Lubyanka Square in downtown Moscow is the site of the site of the Lubyanka head-quarters of the KGB.
The center of the square was dominated centre by a statue of Felix Dzerzhinsky, founder of the first communist secret police, the CheKa. Like many others, the statue was removed in August 1991.
The Lubyanka actually consists of three buildings:
The main yellow building, which is often shown on television, predates the Revolution and was taken over by the Bolsheviks in 1918. Containing the Lubyanka prison, this building is now the headquarters of the Border Troops, and it also contains a single Federal Security Service (FSB) Directorate.
The Federal Security Service headquarters building is the gray one to left side, No. 1/3.
Since 1984 (when KGB chief Yuri Andropov became chairman of the Communist Party and decided to improve the KGB's public image) tourists have been able to visit a KGB museum in a gray stone building behind the Lubyanka.
And since the Soviet collapse in 1991, Russia's intelligence agencies have tried to create an impression of openness, giving guided tours through the yellow Lubyanka.
The new KGB Museum, which is open to the public, is housed in the Lubyanka building.
The Lubyanka building was built in 1897 as the head office of Russia's insurance company. In 1918 it was taken over by the Bolscheviks and served as the headquarter of the secret police KGB and a prison.
Nowadays the building houses the FSB (Federal Security Service) and a KGB Museum, which can only be visited with guided tours.
The Lubyanka is located in Moscow's city centre at Lubyanskaya ploshchad (Metro: Lubyanka).
Every year on the first weekend in September, Moscow celebrates the city's birthday - these events date back to 1986 and were intiated by Boris Yelstin as family entertainment. Signs are the week before, you see every building getting a lick of paint and every shop gets a sign usually showing the father of the city, Yury Dolgoruk (Yury the Long Arm) astride his horse. You can see his statue half way along Tverskaya.
Red Square, Tversakaya, Theatre Square, Lubyanka, opposite Pushkin's Statue and elsewhere
There's a lot of hype about Lubyanka. That is, when you tell people that you're going to Moscow, there will inevitably be someone who tells you that you have to go to see Lubyanka, or visit the prison or something. Once you get there, however, you realize that there are far better things to do in Moscow than come to Lubyanka. Like many edifices dedicated to bureaucracy, this one is not quite exciting or beautiful - even less so when you consider the number of people who were tortured and murdered by the NKVD and then KGB within its walls. There is a museum, but you must be a citizen of the Russian Federation to be able to enter, and you must arrange your visit beforehand.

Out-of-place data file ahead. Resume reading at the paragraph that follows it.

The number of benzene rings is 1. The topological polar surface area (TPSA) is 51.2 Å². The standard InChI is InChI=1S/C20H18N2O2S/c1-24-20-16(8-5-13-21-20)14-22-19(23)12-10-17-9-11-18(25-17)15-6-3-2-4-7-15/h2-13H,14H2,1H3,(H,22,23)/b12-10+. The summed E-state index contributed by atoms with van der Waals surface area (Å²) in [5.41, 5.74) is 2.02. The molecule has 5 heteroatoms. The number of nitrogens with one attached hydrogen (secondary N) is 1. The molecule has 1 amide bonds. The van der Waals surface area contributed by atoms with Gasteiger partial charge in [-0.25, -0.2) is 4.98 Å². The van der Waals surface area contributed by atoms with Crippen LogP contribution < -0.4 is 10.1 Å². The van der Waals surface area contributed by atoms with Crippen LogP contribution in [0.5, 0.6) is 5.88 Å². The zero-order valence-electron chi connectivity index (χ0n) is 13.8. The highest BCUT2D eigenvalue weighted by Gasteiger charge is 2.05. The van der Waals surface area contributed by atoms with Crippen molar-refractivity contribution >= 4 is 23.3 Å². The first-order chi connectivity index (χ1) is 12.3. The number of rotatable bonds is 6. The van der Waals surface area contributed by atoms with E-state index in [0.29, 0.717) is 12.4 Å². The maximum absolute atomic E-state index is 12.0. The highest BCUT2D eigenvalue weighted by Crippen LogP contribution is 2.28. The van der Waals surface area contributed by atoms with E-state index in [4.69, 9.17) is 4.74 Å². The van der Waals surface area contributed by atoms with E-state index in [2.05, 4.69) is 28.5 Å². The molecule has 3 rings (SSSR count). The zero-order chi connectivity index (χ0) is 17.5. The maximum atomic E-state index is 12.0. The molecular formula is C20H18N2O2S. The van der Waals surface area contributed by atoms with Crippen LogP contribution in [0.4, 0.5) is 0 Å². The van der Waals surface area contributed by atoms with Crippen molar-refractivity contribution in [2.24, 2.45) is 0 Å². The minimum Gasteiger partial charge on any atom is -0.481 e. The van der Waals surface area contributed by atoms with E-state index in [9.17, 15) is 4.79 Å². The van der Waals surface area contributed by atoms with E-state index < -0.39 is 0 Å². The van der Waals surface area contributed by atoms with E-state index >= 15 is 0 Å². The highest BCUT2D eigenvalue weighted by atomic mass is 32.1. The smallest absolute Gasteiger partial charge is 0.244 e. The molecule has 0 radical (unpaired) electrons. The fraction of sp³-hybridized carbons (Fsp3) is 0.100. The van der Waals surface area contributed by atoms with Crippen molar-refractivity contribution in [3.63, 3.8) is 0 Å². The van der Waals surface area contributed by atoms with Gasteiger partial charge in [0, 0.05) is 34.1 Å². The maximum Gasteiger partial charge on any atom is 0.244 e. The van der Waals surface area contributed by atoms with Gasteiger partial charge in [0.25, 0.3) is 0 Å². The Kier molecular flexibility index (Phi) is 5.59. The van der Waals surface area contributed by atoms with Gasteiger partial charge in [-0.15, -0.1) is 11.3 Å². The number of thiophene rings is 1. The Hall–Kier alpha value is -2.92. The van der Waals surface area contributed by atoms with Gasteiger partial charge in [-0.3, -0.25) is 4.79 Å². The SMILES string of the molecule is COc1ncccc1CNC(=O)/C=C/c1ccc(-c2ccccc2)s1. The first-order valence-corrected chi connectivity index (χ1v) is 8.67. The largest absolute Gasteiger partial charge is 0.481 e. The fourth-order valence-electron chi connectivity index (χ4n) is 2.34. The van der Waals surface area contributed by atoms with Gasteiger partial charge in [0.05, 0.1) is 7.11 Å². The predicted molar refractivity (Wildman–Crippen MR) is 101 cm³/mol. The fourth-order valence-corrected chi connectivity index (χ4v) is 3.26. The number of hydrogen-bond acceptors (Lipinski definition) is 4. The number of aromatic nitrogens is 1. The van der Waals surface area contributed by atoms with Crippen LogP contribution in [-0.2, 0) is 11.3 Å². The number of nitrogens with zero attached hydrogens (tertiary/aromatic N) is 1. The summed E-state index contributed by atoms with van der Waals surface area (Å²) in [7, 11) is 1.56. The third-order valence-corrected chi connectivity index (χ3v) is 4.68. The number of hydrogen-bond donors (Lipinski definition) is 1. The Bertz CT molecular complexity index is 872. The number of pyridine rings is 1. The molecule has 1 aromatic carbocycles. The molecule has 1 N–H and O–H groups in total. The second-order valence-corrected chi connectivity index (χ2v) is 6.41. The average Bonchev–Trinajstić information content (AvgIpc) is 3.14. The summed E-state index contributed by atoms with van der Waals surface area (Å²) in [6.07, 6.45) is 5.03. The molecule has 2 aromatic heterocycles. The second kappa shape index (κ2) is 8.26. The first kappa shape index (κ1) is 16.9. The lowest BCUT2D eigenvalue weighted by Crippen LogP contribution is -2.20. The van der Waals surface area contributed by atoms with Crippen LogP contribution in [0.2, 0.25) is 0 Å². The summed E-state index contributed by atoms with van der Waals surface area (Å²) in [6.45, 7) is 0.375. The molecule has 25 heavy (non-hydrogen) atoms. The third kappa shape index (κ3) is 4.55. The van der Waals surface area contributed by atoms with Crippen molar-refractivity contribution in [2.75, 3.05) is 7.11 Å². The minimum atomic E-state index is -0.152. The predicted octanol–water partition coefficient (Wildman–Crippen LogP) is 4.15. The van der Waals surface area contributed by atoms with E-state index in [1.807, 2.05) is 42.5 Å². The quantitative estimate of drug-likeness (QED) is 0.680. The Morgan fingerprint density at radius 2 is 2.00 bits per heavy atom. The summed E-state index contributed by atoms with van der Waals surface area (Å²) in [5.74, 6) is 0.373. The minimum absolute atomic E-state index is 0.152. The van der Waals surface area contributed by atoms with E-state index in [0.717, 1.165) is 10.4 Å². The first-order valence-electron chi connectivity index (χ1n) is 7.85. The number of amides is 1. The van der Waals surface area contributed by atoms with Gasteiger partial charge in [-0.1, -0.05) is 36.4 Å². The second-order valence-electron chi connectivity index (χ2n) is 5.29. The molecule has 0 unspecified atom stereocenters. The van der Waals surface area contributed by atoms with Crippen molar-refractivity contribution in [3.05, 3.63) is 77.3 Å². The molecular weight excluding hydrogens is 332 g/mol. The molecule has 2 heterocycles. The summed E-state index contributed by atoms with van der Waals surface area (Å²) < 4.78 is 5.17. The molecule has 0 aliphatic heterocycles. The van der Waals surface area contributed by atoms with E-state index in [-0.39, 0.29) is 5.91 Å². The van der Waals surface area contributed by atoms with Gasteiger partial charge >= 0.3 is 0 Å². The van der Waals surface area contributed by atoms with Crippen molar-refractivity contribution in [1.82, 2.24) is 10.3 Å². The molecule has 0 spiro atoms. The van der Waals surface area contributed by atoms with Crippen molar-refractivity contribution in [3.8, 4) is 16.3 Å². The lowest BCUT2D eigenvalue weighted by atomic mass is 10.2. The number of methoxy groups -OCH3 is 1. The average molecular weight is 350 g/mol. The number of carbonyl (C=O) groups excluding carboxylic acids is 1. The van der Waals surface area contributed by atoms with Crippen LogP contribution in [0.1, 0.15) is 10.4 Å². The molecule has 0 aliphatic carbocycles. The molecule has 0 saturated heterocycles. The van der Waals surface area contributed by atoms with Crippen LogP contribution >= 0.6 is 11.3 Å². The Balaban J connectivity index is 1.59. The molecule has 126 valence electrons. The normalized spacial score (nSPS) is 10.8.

Some British people told me that their most interesting expirience in Sankt-Peterburg was an excursion to a prison. So, I think that a visit to KGB museum in Moscow will be also unforgetable.
We have been there a few years ago, and it was quite interesting to see the Russian version of the Agent 007's equipment, and it was all original. So, it is entetaining for the kids and the whole family.
The Lubyanka is the popular name for the headquarters of the KGB and affiliated prison on Lubyanka Square in Moscow. It is a large building with a facade of yellow brick, designed by Alexander V. Ivanov in 1897 and augmented by Aleksey Shchusev in 1940-1947.
The Lubyanka was originally built in 1898 as the Neo-Baroque headquarters of the All-Russia Insurance Company, noted for its beautiful parquet floors and pale green walls. Denying its massiveness, the edifice avoids an impression of heroic scale: isolated Palladian and Baroque details, such as the minute pediments over the corner bays and the central loggia, are lost in an endlessly-repeating classicizing palace facade, where three bands of cornices emphasize the horizontal lines. A clock is centered in the uppermost band of the facade.
Following the Bolshevik Revolution, the structure was seized by the government for the headquarters of the secret police, then called the Cheka. In Soviet Russian jokes it was referred to as the tallest building in Moscow, since Siberia could be seen from its basement.
They seem to happen a lot, especially in September, this one was outside the Lubyanka - former headquarters of the KGB. The pictures tell the story.
I came across this randomly whilst walking about the city.
Metropol with its fin-de-cicle style is probably the most prestigious, beautiful and expensive hotel in Moscow. Try to visit its restaurant to savor its astonishing style.
Other similarly styled hotels of that period are Natzional and Savoy. They are also beautiful, but definitely not as grand.
Russia has waged wars in the XIX century to liberate the Balkan Orthodox nations, and one of the decisive battles was at Pleven. It cost the joint Russian and Romanian forces close to 40,000 dead, but led the way to freedom of Bulgaria.
In memory of the fallen and friendship between Russia and Bulgaria a striking monument was erected in Moscow. It is located behind the Polytechnical museum on Novaya square.
Since 1917 this area was home to the state secret police, KGB. There were plans to move it to a new building after the war, but it remained on this site. If you are particularly interested, there is a way to arrange a guided tour, inquire at your hotel. In front of the building stood a large statue of Dzerzinsky, the founder of the organization. And on the other side of the square there is a modest memorial to innocent victims of secret police which arrested, jailed and executed scores of innocent people during the regime of Stalin.
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